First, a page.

The Home Teacher: You, the Parent! Learning a musical instrument, especially a stringed instrument, is one of the most challenging tasks on the face of the earth. It calls on and develops physical coordination, analytical ability, concentration, social skills, and emotional depth. All of these elements are rarely called upon simultaneously to such a degree as in the study of a stringed instrument. For that reason alone, the help of a parent is invaluable to a child learning to play. Also, there is an opportunity that this partnership offers a parent and child to develop and deepen their relationship; there is a solid and beautiful bond to be woven in working with your child over a span of years and watching together the satisfying growth in ability that results from your mutual efforts.
Involving a parent in lessons and in home practice is one of the key elements of the Suzuki method, and yet, like most other aspects of the method, this is not a new idea. The biographies of most of the great musicians of Western tradition reveal a common thread; the childhood homes of these artists were filled with music, and parents were directly and daily involved in their children’s musical studies. This is not to say that Sinichi Suzuki’s goal, or mine, is to produce great musicians by the bundle – but that our emulation of this historical pattern of parental involvement in music study can make the student’s work easier and more successful, and the play more fun because it is shared.
If you are a musician yourself, you may at this point be agreeing with these thoughts as a result of your own experience with an instrument. If you are not a musician, you may be wondering how you can ever be of help to your child! The answer is two-part: first, in becoming involved with this way of studying an instrument, you yourself will be learning and becoming competent in new things; second, much of what I will ask you to do involves simple observation and giving feedback and oversight to your child, rather than the use of complex musical skills that you don’t possess. The only prerequisite is your active readiness to be involved.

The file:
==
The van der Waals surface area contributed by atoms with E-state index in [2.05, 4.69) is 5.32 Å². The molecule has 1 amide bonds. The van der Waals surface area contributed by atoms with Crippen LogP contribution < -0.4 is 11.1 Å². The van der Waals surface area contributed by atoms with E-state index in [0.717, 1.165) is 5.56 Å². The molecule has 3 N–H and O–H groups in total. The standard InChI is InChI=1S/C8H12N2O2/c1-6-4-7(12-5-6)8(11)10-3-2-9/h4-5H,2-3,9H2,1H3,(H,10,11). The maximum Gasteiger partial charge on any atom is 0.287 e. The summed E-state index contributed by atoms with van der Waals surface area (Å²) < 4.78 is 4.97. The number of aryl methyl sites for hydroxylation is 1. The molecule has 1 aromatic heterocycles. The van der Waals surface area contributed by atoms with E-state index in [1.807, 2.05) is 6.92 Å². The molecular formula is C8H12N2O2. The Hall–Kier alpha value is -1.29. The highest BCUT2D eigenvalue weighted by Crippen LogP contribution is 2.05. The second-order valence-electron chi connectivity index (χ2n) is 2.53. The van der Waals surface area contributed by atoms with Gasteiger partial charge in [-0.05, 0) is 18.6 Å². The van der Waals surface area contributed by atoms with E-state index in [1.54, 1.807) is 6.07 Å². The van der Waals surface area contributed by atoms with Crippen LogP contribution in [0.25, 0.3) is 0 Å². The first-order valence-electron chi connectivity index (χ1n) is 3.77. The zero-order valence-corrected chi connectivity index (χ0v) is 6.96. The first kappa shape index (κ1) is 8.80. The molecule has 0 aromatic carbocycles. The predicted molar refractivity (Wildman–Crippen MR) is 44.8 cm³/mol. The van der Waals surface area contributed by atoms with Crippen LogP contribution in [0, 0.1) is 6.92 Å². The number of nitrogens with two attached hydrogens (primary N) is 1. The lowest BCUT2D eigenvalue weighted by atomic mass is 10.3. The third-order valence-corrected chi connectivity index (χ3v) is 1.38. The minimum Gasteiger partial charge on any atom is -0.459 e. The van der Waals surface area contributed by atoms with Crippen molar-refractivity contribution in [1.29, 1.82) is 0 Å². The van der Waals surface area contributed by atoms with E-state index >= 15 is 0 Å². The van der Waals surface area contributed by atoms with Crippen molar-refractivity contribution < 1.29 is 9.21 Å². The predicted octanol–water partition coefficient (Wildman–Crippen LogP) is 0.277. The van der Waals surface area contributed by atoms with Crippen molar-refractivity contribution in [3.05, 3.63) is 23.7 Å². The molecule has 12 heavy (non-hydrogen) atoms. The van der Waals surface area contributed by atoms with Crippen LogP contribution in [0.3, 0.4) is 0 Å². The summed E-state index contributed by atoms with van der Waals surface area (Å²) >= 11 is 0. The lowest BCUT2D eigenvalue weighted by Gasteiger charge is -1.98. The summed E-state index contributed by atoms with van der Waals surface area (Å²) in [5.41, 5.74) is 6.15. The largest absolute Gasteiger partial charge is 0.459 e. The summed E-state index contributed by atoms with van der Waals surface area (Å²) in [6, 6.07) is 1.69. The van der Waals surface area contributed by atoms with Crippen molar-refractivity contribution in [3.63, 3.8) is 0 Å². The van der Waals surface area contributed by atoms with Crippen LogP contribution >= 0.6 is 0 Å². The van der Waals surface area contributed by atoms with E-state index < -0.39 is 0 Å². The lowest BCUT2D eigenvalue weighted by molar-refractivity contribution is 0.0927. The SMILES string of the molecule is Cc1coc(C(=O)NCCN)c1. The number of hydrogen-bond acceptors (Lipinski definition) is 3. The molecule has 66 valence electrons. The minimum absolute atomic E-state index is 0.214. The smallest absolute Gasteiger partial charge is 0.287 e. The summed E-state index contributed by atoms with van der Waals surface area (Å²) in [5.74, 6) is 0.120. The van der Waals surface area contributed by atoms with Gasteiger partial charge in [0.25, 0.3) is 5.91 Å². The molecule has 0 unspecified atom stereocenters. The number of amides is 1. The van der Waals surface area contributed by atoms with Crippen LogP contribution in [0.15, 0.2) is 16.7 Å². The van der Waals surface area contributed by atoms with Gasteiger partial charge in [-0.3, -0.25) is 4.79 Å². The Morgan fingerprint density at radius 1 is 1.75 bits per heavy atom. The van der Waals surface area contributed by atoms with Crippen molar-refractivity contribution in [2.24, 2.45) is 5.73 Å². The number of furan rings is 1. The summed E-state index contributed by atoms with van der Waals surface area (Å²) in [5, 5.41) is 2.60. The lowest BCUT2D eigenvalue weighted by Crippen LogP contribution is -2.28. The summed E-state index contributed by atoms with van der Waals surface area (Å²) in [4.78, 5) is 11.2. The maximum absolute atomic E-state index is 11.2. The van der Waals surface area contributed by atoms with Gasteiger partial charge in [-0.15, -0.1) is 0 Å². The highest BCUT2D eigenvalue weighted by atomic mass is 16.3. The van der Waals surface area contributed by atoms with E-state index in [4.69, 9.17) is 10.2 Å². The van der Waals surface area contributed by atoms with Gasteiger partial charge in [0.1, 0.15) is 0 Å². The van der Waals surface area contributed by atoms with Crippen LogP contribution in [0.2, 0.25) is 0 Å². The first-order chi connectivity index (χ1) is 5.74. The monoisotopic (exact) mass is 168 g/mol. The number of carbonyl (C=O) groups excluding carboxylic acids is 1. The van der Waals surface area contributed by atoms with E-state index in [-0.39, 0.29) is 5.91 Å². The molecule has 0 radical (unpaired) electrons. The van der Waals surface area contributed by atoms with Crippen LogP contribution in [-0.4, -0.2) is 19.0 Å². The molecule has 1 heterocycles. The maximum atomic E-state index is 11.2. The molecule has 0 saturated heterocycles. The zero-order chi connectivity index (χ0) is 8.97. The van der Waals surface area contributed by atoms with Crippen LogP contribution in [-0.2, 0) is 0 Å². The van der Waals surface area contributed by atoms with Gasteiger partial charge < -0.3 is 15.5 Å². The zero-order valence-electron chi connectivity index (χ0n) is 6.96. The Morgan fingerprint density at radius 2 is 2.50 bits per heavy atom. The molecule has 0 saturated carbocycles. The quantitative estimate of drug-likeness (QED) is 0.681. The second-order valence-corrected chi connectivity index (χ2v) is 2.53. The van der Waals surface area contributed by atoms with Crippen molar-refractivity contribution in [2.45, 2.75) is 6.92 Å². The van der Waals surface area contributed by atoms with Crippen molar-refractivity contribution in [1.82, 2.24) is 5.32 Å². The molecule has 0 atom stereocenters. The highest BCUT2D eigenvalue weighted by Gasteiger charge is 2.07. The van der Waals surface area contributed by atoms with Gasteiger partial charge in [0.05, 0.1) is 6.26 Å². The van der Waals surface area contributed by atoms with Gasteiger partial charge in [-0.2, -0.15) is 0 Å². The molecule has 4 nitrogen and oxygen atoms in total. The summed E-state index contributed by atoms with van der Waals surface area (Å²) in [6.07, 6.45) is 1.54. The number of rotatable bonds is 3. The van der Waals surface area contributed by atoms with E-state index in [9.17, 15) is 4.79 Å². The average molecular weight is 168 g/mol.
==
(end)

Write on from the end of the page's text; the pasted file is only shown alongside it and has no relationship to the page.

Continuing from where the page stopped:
As in other areas of your child’s development, the role you play will change as time passes. Our musical aim is to encourage the child to grow into a capable, independent musician, to be his or her own teacher. When the child is very young or just beginning, your role will be more prominent. The learning of the instrument itself is set alongside the equally important lesson of learning to work carefully, steadily, and with a sense of the reward the work itself yields.
Hopefully the discipline of good, daily practice will be firmly in place after the first few years of study, whatever the child’s beginning age. That discipline of daily attention to the instrument may well end up being the most valuable benefit your child recieves from the study. The experience can be transferred to any kind of endeavor; once the pattern of successful, steady work is established it breeds good results in all corners of a life. The habit of good work, done daily, is one of the greatest gifts you can give your child. And then, of course, there is the music.